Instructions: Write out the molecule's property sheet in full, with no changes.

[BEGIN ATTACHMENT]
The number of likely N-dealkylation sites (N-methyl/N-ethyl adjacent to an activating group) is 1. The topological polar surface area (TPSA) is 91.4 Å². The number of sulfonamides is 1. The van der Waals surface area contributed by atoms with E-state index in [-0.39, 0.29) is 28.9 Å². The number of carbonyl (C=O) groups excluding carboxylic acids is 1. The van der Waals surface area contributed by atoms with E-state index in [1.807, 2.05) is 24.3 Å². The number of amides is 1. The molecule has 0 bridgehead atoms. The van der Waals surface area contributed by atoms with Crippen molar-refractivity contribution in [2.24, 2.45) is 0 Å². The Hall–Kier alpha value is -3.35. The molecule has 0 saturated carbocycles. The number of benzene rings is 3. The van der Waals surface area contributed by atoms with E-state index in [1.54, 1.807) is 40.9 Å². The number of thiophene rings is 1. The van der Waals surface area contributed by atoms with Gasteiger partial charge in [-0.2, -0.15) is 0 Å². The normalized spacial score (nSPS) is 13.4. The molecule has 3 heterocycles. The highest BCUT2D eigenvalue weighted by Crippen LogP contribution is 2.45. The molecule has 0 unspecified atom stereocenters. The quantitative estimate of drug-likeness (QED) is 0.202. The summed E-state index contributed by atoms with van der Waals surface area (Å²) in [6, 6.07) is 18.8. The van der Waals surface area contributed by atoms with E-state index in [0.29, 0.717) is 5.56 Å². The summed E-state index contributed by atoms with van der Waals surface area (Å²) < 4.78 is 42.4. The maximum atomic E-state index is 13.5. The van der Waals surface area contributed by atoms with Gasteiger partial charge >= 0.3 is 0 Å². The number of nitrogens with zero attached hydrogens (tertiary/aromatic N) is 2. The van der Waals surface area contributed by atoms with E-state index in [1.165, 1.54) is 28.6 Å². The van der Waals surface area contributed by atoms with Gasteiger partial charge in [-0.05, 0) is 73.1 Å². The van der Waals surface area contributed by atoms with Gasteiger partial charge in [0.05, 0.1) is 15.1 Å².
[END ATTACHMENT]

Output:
The number of likely N-dealkylation sites (N-methyl/N-ethyl adjacent to an activating group) is 1. The topological polar surface area (TPSA) is 91.4 Å². The number of sulfonamides is 1. The van der Waals surface area contributed by atoms with E-state index in [-0.39, 0.29) is 28.9 Å². The number of carbonyl (C=O) groups excluding carboxylic acids is 1. The van der Waals surface area contributed by atoms with E-state index in [1.807, 2.05) is 24.3 Å². The number of amides is 1. The molecule has 0 bridgehead atoms. The van der Waals surface area contributed by atoms with Crippen molar-refractivity contribution in [2.24, 2.45) is 0 Å². The Hall–Kier alpha value is -3.35. The molecule has 0 saturated carbocycles. The number of benzene rings is 3. The van der Waals surface area contributed by atoms with E-state index in [1.54, 1.807) is 40.9 Å². The number of thiophene rings is 1. The van der Waals surface area contributed by atoms with Gasteiger partial charge in [-0.2, -0.15) is 0 Å². The normalized spacial score (nSPS) is 13.4. The molecule has 3 heterocycles. The highest BCUT2D eigenvalue weighted by Crippen LogP contribution is 2.45. The molecule has 0 unspecified atom stereocenters. The quantitative estimate of drug-likeness (QED) is 0.202. The summed E-state index contributed by atoms with van der Waals surface area (Å²) in [6, 6.07) is 18.8. The van der Waals surface area contributed by atoms with E-state index in [0.29, 0.717) is 5.56 Å². The summed E-state index contributed by atoms with van der Waals surface area (Å²) < 4.78 is 42.4. The maximum atomic E-state index is 13.5. The van der Waals surface area contributed by atoms with Gasteiger partial charge >= 0.3 is 0 Å². The number of nitrogens with zero attached hydrogens (tertiary/aromatic N) is 2. The van der Waals surface area contributed by atoms with E-state index in [1.165, 1.54) is 28.6 Å². The van der Waals surface area contributed by atoms with Gasteiger partial charge in [-0.05, 0) is 73.1 Å². The van der Waals surface area contributed by atoms with Gasteiger partial charge in [0.05, 0.1) is 15.1 Å².